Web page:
DeSantis must play hardball
Mark DeSantis was tossed a softball question that he could have -- and should have -- hit out of the park. But instead the Republican Pittsburgh mayoral candidate whiffed. Mr. DeSantis has the talent, time and treasure to mount a very credible campaign. But he must learn to play hardball if he wants to win.
DeSantis, a city native, has a killer resume that highlights years of experience and accomplishments in the private and public sectors. He dropped in last week to chat with the Trib. After listening to the sincere, number-crunching, policy wonkish, venture capitalist for about an hour, he inspired the following open letter:
The Republican Party is very fortunate to have you as a member, let alone its nominee. The guess here is that your I.Q. is greater than the sum of the nine members of Pittsburgh City Council. Your business acumen is reason enough to conclude you're the ideal person to tackle the massive financial problems of the virtually bankrupt 'Burgh.
Consolidating the government's disparate budgets and pension obligations, issuing balance score cards to quantify the accomplishments of city departments and creating groups of police officers and private citizens to better fight crime are all fine ideas.
And since you claim campaign donations of more than $100,000 with the likelihood of an additional $400,000, you appear to be the best financed GOP mayoral candidate in memory.
However, given the lopsided advantage Democrat candidates have in Pittsburgh -- Dems outnumber Republicans roughly 5 to 1 in voter registration -- to win you must inspire the voting public.
You listed your issues online at desantisformayor.com :
- Confidence in our leaders
- Fewer and fairer taxes
- Efficiency, effectiveness and transparency
- Greater personal safety
- Sustainable economic development
- Bridging the cultural divide
They are so generic that even your main opponent, Pittsburgh Mayor Luke Ravenstahl, could claim them as his.
When a question is lobbed about what Mayor DeSantis would do in the first 100 days in office, the electorate won't be electrified to learn that you'd want city employees to school you about how the government works.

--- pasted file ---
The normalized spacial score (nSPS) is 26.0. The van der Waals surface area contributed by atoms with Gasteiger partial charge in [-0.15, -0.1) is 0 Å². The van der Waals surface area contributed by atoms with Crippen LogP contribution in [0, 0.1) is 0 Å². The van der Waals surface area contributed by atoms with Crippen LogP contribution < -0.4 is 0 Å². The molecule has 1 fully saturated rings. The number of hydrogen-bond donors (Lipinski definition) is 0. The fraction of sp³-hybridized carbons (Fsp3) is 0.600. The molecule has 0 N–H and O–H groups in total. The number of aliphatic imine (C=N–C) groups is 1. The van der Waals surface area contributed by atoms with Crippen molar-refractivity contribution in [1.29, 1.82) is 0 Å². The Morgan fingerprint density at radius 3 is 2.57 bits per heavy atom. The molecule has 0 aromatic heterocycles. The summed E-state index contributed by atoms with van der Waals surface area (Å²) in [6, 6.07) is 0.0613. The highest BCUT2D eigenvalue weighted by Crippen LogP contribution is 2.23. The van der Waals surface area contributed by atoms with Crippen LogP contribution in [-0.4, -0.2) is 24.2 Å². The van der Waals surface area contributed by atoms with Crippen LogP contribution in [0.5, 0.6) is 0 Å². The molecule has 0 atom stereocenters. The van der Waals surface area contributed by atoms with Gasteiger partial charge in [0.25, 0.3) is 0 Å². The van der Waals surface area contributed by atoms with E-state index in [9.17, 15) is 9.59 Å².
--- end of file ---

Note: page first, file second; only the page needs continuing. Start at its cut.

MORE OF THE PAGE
But it could cause voters to wonder if you've done your homework -- especially since the position papers originally scheduled to be released by now won't be until the end of September.
Jake Haulk is president of the Allegheny Institute for Public Policy. The local think tank seems to have a better understanding of Pittsburgh's finances than does the city. Mr. Haulk said he'd be more than willing to review the organization's studies about city finances to help you hit the ground running.
Since everyone knows that the city is a mess, just spell out what must be done to make it solvent. Chances are it will be the same strategy even if the city's finances are worse than they seem to be.
During your Trib visit, you mentioned Washington, D.C., several times but never mentioned the name of a Pittsburgh neighborhood. Mr. Ravenstahl likely knows them all and probably mentions them often.
You say "experience" is the chief difference between you and Ravenstahl, who's 21 years your junior. He's the one who has experience as mayor.
Mark, you can win. But you must play hardball just to get to first base.
Show commenting policy
TribLive commenting policy
You are solely responsible for your comments and by using TribLive.com you agree to our Terms of Service.
We moderate comments. Our goal is to provide substantive commentary for a general readership. By screening submissions, we provide a space where readers can share intelligent and informed commentary that enhances the quality of our news and information.
While most comments will be posted if they are on-topic and not abusive, moderating decisions are subjective. We will make them as carefully and consistently as we can. Because of the volume of reader comments, we cannot review individual moderation decisions with readers.
We value thoughtful comments representing a range of views that make their point quickly and politely. We make an effort to protect discussions from repeated comments either by the same reader or different readers.
We follow the same standards for taste as the daily newspaper. A few things we won't tolerate: personal attacks, obscenity, vulgarity, profanity (including expletives and letters followed by dashes), commercial promotion, impersonations, incoherence, proselytizing and SHOUTING. Don't include URLs to Web sites.
We do not edit comments. They are either approved or deleted. We reserve the right to edit a comment that is quoted or excerpted in an article. In this case, we may fix spelling and punctuation.
We welcome strong opinions and criticism of our work, but we don't want comments to become bogged down with discussions of our policies and we will moderate accordingly.
We appreciate it when readers and people quoted in articles or blog posts point out errors of fact or emphasis and will investigate all assertions. But these suggestions should be sent via e-mail. To avoid distracting other readers, we won't publish comments that suggest a correction. Instead, corrections will be made in a blog post or in an article.
- Steelers kicker Boswell puts best foot forward
- Stop by Stanley’s Bar & Grill in Ford City for Thanksgiving dinner
- Clairton no longer distressed
- Robbery nets stint in prison for Marion Center man
- Ford City executive sessions called into question
- McKeesport Area could bring back Air Force Junior ROTC program
- Steelers notebook: Tomlin not grooming successor to RB Williams
- Terror threat doesn’t keep Pittsburgh International travelers down
- McKeesport budget smaller; no tax hike planned
- Elizabeth mayor hails police department’s role in ‘major’ heroin bust in Clairton
- Some ‘food for thought’